I know people think we're nuts because we think Chess is the Game of the Goddess and that its roots are much more ancient than current historical consensus allows.
What I saw for the first time in this figurine is that, when viewed from the side, it is obviously the body of a female - the breasts are prominent and easily identifiable; the waist is narrow, flaring out to hips. The cross-hatching design is also extremely ancient - goes back to at least 25,000 BCE if not beyond - I've seen examples of the cross-hatch design on all sorts of ancient objects, particularly those associated with females and/or "goddesses." Various interpretations have been given to the design, including that it might designate "weaving" - i.e. - clothing. And that is certainly possible. However, after looking at dozens and dozens of these cross-hatching patterns on various objects, including ancient board games from Egypt, Sumer and the Middle East, as well as northern India gameboards that were used for chaturanga and other games, I think in many instances the cross hatching represents water (compare the Egyptian hieroglyphic "N" for water ['nun' - the primordial waters out of which the first land, and then life, arose]), and sometimes perhaps water and land together - as in a 'field' or 'grid,' symbolic of where life comes from, and also to where it goes back.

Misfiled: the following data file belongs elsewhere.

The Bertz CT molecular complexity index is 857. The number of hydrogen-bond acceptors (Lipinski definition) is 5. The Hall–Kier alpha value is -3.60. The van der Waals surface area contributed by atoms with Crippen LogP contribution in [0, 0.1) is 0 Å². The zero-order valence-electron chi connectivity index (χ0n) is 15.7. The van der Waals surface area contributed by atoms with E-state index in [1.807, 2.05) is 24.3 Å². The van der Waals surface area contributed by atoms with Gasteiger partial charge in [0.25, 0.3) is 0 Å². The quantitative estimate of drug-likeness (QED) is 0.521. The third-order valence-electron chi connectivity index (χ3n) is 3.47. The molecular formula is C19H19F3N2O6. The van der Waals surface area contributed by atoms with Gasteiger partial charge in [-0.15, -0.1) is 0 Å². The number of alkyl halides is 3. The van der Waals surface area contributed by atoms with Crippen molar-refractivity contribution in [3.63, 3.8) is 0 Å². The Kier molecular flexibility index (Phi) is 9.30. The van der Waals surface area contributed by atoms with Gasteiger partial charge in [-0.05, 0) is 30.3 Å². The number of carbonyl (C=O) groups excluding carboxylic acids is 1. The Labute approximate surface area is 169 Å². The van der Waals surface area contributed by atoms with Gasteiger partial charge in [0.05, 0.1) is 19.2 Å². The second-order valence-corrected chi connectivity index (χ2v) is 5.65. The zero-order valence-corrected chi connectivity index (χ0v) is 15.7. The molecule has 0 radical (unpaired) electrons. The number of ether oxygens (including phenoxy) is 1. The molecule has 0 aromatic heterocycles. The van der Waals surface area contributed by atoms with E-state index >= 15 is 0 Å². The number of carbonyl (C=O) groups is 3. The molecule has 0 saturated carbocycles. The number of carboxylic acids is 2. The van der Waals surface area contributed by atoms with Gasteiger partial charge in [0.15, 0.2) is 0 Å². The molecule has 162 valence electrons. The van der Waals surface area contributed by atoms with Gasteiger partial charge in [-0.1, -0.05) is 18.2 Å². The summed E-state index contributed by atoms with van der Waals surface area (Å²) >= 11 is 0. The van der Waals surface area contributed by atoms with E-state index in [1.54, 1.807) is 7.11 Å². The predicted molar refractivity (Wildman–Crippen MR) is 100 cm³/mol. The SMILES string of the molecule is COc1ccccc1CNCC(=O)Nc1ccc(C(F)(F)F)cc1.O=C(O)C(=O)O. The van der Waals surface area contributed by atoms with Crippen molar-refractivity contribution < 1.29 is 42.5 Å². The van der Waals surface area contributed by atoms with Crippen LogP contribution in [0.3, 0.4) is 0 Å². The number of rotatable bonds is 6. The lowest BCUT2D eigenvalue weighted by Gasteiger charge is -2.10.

[Bird Goddess: STARCEVO-CRIS archaeological site. Starcevo is a little village near Belgrade, Yugoslavia. Eponymus site of the Neolithic Central Balkan, Carpatho-Danubian and Dniester civilizations. (Starcevo-Cris culture). First European pottery and the first painted with geometrical motifs pottery. Clay figurines of bird goddesses. A great ancient civilization on the Danube river, c. 6000 BC. (Gimbutas, M., The Goddesses and Gods of Old Europe, University of California Press, Los Angeles, 1996, Gimbutas, M., The Language of the Goddesses, Harper, SanFrancisco, 1991, Gimbutas, M., The Living Goddesses, University of California Press, Berkley, Los Angeles, London 1999, Larina, O., "Culturi din epoca neolitica", Stiinta 1994, p. 28-42].
|Enlarged al-fil piece. See|
Anna Contadini's article atGoddesschess for a
clearer graphc and more
sets with the same style
of al-fil, which is the
bishop in western chess.
Let's see - how does the Billy Joel song go? "You may be right, I may be crazy. But then it just might be a lunatic you're looking for..."